madshutterbug (madshutterbug) wrote,

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Weekends Were Made For... Ranch Work?

Well, yeah, if you happen to own a ranch of whatever size. I mention whatever size because for some years, a real estate agency or developer ran adds for Williston Heights Ranchettes. We figured we owned four Ranchettes by their definition. However, this is neither here nor there.

Yesterday Herself hied off to a SCA event involving equestrian activities. No, neither Sage teh Horse nor Stormy teh Horse went with her; we do have a trailer, but it's actually a bit small for these two. It's a quarter horse trailer, and while Sage is a quarter horse, she's got some other horse in her too; she's a big quarter horse. Again, neither here nor there, it suffices our purposes to say that it fell to me to Feed the Ranch.

Now, it got rather chilly here Friday night (Achtung! keptwench, I'll see your 36 F and drop you 6 F), with a freeze warning from 02:00 to 09:00. What's this you say, a freeze in Baja Jorja? Well, yes. Baja Jorja is a long, skinny state in two directions, and you've got to get down as far as Orlando or Tampa/St. Pete before freezes become a rare occurance. We get a half-dozen a year, at least. And no, I'm not claiming this is as rough as any of my flist folk living significantly north of me. A bad stretch of freezing lasts a week or so (we've had several in the 15 years we've owned the Ranch); normally it's one or two nights, is all.

But, those nights do require a certain amount of preparation. Water points out in the paddocks and pens need to be shut off, disconnected, and drained. Horses, cows, and goats (particularly Mamma Goats with kids) need hay either for stoking the furnace or bedding, preferably (it seems) both. Likewise for the Border Collie Bros, though not necessarily hay for stoking the furnace (we've used it for bedding, though). Then, in the AM when the freeze is unfroze, the reverse happens. It's no huhu, just do it.

So imagine my surprise when yesterday, around about 16:30 and I'm prepping going out for the evening feed and rounds, I discover there's no water pressure. This is not good. We may disconnect and drain those distant water points, but the house needs the water running on a trickle to keep the pipes intact. Fortunately the fix proved rather simple; replace a pump starter condenser at the well-head. Unfortunately, the local Ace Hardware didn't have the specific one I need. Fortunately, the Ace up north a bit in Newberry did; thus did Mamma Munch achieve her goal of a ride in the car longer than 10 miles.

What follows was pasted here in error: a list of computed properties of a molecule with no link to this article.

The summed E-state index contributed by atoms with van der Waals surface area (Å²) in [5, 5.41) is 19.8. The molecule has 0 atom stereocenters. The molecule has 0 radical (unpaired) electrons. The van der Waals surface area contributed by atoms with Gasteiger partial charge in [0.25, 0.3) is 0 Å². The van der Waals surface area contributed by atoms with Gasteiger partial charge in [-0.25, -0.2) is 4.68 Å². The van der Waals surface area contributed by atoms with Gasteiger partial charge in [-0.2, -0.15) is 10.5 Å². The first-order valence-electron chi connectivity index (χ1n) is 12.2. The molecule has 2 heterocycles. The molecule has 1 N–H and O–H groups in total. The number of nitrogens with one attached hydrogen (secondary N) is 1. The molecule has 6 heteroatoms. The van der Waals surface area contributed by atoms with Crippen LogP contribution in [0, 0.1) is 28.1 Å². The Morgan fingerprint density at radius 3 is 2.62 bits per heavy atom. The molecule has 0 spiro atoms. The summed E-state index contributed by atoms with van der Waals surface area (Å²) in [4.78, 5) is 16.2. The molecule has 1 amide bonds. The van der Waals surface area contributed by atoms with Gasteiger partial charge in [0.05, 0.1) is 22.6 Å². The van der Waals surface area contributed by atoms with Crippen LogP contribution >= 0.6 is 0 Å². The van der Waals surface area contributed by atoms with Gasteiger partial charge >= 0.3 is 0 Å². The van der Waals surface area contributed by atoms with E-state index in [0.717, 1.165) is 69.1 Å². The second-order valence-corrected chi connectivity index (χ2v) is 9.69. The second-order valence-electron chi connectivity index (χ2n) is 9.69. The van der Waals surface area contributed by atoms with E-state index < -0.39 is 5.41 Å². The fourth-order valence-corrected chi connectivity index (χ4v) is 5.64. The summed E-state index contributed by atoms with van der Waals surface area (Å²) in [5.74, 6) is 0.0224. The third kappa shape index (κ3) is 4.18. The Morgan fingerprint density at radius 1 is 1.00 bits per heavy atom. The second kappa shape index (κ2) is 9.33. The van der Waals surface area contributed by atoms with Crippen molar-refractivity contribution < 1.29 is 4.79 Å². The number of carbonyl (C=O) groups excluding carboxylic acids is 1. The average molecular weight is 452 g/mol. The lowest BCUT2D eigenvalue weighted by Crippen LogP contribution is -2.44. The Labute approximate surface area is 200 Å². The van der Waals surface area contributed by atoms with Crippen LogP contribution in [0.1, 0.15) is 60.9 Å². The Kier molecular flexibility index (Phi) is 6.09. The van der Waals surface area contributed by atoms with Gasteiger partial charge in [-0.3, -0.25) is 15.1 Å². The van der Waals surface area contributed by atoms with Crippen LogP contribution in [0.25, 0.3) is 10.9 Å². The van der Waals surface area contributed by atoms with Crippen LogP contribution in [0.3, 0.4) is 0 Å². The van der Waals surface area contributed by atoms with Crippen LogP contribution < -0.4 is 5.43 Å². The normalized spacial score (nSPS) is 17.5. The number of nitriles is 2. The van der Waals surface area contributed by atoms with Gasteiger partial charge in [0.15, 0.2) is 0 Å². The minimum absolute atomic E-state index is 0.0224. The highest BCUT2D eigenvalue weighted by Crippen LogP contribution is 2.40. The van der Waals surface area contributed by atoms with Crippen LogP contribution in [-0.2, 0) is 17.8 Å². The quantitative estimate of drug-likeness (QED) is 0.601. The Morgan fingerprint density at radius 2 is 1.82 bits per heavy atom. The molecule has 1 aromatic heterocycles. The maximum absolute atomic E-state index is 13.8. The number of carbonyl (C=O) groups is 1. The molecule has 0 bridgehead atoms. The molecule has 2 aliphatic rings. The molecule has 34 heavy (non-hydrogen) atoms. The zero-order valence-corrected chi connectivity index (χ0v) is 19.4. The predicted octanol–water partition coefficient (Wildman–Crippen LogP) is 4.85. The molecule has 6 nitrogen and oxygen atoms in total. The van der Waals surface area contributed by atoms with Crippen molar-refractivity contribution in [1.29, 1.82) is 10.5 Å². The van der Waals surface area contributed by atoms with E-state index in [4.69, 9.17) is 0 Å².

Arriving back at the Ranch just at sunset, I greatly upset the horses by driving past them for the second time in oh 30 minutes without stopping for the evening grain and hay. However, it was already getting dark, and temperature dropping accordingly, and I wanted that pump running again. Took hardly any time at all to install it (even considering the pen-light clamped in my teeth so I could see what I'm doing). Walk over to the power pole, and flip the breaker on, and...

Nothing. No Pump Whirring.

Flip the breaker off again (I am the only human on the Ranch at this point, since Herself isn't back from Equestrian SCA yet, and I respects Smoke and Wires, I do). Popped the lid off the pressure switch (everything else in the control box being in good condition) and find Burnt Points.

This. Is. Not. Good.

It's not good because now all the local Ace Hardware's are CLOSED. The nearest replacement pressure switch is in Gainesville. It also explains why no pump whirring noises happen when I flip on the main breaker. So I tried something any good rancher might try; I cleaned off the char on the burnt points. Walked back over to the power pole. Flipped the breaker on and...

With a snap and a crack the pump comes on. OK. We've got pressure again.

So I head out to go feed everyone. I figure to stop by the Mamma Goat pen first, and provide the hay; good thing, too, because there's one of the pregger does puuuushin' out a brand new kid, as usual for such things soaked with amniotic fluid. No, I did not leap into the pen with a towel to dry the kid off in the plummeting temperatures. First of all, Mamma Goat needs to smell that to correctly identify that "Yes, This came out of Me." Second of all, the kid is hollerin' and scramblin' so this is a good kidding. In fact, Mamma Goat is already starting to lick the kid off by the time I'm done distributing the hay. The other kids (did I mention the Goats are Kidding? Ayup. So far we've got 14 survivors) are also checking the new arrival out. Status Positioning in the Goat Herd starts way early.

We'll cut to the chase, as it were, and jump ahead without another Cut to "teh Horses" who are impatiently stomping the ground and nickering at me to hurry up now, it's long past time for grain. They were, in fact, so upset with me for driving past twice that they weren't interested in ear scritches. Well, not until they'd gotten some food on board and I'd taken that opportunity to go turn off and drain the water points. Then they were willing to listen to apologies, and particularly happy to get three flats of hay apiece, instead of the usual two.

Then I boogied myself on back up to the house for dinner, thrown together from left-overs and quite happily nuked to warm up. And it did drop down to the temperature of freezing of water again last night, but the New Kids on the Block are doing just fine. Today I made a trip to the local Ace once again, and purchased and replaced that pressure switch.
Tags: home, ranch

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